“Most great investments begin in discomfort,” says Howard Marks of Oaktree Capital Management, in his latest letter to investors.
“The things most people feel good about – investments where the underlying premise is widely accepted, the recent performance has been positive and the outlook is rosy – are unlikely to be available at bargain prices.”
Marks, who co-founded New York-listed Oaktree (US: OAK) 19 years ago, is well known for making these kinds of discomforting investments. One of his preferred strategies is distressed investing – buying “the debt of companies seemingly at death’s door”.
This has paid off well: Oaktree’s distressed debt funds – which account for around 25% of the $80bn in assets – have returned more than 20% per year on average since inception.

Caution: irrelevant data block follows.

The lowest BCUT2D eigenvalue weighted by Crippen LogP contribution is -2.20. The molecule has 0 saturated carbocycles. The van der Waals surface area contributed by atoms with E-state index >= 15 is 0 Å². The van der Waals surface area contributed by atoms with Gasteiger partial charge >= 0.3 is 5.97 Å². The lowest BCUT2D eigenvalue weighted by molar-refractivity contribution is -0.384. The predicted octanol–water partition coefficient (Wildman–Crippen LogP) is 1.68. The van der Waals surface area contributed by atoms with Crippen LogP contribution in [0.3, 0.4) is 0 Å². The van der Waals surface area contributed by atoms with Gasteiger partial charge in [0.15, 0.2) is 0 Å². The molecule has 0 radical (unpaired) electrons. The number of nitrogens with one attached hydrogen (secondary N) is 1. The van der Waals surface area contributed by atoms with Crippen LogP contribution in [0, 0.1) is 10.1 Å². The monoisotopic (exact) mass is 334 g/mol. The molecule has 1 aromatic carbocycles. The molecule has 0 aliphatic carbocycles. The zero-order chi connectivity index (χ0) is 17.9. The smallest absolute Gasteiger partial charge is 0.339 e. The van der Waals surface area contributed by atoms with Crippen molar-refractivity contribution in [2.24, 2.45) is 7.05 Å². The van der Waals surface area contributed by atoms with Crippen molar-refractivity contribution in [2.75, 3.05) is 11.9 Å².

Still, this is a style of investing that’s littered with pitfalls. For every great opportunity, there will be many traps.
Marks puts Oaktree’s consistent success down to several key principles that include scrupulous risk management, rigorous in-depth analysis and building highly specialised expertise in niche areas.